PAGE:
Sunday, November 23rd, 2014
Mostly False
60 Plus Association
U.S. Sen. Bill Nelson was "the deciding vote for the health care law."

60 Plus Association on Wednesday, June 6th, 2012 in a television ad

Was Florida's Bill Nelson "the deciding vote" on the health care law?

A television ad from the 60 Plus Association attacks Sen. Bill Nelson, D-Fla.

A conservative senior citizens group, the 60 Plus Association, launched a $1.1 million ad buy in June attacking U.S. Sen. Bill Nelson, D-Fla., for his votes on health care and the stimulus. The ad says:

"Times have been tough in Florida. Almost 1 million out of work. Businesses shutting down. Thousands of homeowners facing foreclosure. But in Washington, Bill Nelson supports President Obama’s policies that hurt hardworking taxpayers. He voted for Obama’s failed $800 billion stimulus, but employment still went up, and was the deciding vote for the health care law that cuts $500 billion from Medicare to pay for new government programs. Tell Bill Nelson, protect hardworking taxpayers. Stop the wasteful spending."

The ad repeats a number of charges against Obama and Democrats who supported him. For example, PolitiFact has fact-checked the claim by the U.S. Chamber that Nelson voted to cut $500 billion from Medicare and ruled it Mostly False.

For this report, we wanted to check if Nelson cast the "deciding vote" for the health care law.

The claim has been made before about other Democratic senators. PolitiFact has fact-checked that the "deciding" vote for health care was U.S. Sen. Sherrod Brown of Ohio and U.S. Sen. Michael Bennet of Colorado.

How can so many lawmakers cast the deciding vote?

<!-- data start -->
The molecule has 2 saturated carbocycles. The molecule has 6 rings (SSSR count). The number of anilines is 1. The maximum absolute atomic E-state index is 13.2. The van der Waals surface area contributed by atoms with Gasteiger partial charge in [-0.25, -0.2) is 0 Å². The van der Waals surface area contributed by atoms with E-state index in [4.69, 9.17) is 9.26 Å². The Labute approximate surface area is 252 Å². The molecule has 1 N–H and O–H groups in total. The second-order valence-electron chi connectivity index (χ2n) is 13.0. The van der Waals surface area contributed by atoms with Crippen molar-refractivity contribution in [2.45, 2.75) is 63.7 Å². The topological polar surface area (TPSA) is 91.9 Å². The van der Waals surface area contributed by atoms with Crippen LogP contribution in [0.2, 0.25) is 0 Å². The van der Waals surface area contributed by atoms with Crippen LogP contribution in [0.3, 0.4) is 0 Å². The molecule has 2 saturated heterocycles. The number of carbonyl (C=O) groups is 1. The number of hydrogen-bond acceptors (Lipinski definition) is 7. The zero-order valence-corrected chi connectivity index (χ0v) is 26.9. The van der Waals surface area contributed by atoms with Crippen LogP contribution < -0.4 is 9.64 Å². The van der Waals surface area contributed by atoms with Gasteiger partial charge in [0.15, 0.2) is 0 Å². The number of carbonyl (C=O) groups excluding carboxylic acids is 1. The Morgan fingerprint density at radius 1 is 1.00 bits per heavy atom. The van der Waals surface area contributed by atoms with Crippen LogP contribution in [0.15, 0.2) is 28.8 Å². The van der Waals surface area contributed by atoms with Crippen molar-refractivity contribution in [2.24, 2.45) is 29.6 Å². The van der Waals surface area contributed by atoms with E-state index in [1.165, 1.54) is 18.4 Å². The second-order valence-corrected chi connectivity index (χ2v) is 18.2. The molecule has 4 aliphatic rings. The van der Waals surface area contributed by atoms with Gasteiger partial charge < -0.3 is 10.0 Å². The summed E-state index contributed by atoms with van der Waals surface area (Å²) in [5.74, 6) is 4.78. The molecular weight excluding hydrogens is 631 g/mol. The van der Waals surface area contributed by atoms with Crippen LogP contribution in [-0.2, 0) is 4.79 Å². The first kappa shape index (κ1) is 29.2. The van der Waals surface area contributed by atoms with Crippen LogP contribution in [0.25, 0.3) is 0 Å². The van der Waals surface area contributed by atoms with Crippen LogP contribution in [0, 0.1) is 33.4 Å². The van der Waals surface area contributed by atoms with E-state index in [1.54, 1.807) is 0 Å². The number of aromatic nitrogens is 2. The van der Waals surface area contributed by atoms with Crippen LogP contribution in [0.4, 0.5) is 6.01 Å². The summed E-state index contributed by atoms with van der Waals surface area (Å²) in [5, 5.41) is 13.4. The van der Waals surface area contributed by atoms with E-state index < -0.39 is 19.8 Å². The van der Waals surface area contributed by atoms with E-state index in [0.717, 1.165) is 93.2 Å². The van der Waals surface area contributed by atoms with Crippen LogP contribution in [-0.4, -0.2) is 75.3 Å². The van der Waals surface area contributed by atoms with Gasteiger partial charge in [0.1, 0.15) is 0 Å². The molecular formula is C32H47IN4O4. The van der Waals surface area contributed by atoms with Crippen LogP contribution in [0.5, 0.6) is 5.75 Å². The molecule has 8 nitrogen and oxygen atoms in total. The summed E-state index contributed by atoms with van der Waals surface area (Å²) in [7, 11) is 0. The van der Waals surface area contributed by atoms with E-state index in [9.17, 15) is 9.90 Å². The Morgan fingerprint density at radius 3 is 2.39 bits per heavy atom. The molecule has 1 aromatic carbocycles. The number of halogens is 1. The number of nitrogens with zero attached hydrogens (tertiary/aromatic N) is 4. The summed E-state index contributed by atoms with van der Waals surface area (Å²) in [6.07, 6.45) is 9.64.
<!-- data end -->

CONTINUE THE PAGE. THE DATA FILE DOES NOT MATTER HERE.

The 2009 health care vote

For its evidence, the ad cited a health care vote on Dec. 24, 2009. That vote showed 59 Democrats and one independent voting together in favor of the bill, including Nelson. (Sixty votes were needed for a preliminary cloture vote to prevent filibusters.)

So couldn’t we argue that any of the 60 cast the deciding vote?

As we noted before, there is a long history of senators holding back their votes until their demands are met. Some senators did hold out until the last minute -- but Nelson wasn’t one of them.

One of the detailed reports we’ve seen on the final negotiations for the law is from the Los Angeles Times. According to its report, one of the most crucial votes came from Sen. Joe Lieberman, I-Conn.

According to the newspaper, Senate Majority Leader Harry Reid, D-Nev., "knew that he had to keep Lieberman in the tent. And the next night, when Democrats gathered for a special caucus meeting, Reid did not call out the Connecticut senator, focusing instead on the need to unite and move forward."

At the meeting, Reid turned to Sen. Ben Nelson, D-Neb., who also "had a long list of demands, including more restrictions on funding abortions and full federal funding to expand Nebraska's Medicaid program. ... Reid was closing in on a deal."

Suddenly, another roadblock appeared: Republican opponents of the bill threatened to filibuster -- that is, indefinitely block consideration of -- an unrelated defense appropriations bill as a way of indirectly delaying the health care measure. To get around that, Reid had to convince U.S. Sen. Russ Feingold, D-Wis. -- an opponent of the defense bill for substantive reasons -- not to join the Republican blockade.

"Reid was unwilling to challenge Feingold on a vote of conscience," the Los Angeles Times article reported. "And when Democrats gathered for yet another special caucus meeting ... Reid was ready to concede defeat. But as dejected senators began to leave, Feingold arose: He would put aside his convictions on the war, he said, and vote with his party. 'I don't think there was a dry eye in the caucus room,' said Sen. Benjamin L. Cardin, D-Md."

There was also a concern about whether Sen. Robert Byrd, D-W.Va., would physically be unable to reach the chamber because he had been in the hospital with a staph infection but he was brought in in a wheelchair and voted.

Bill Nelson’s role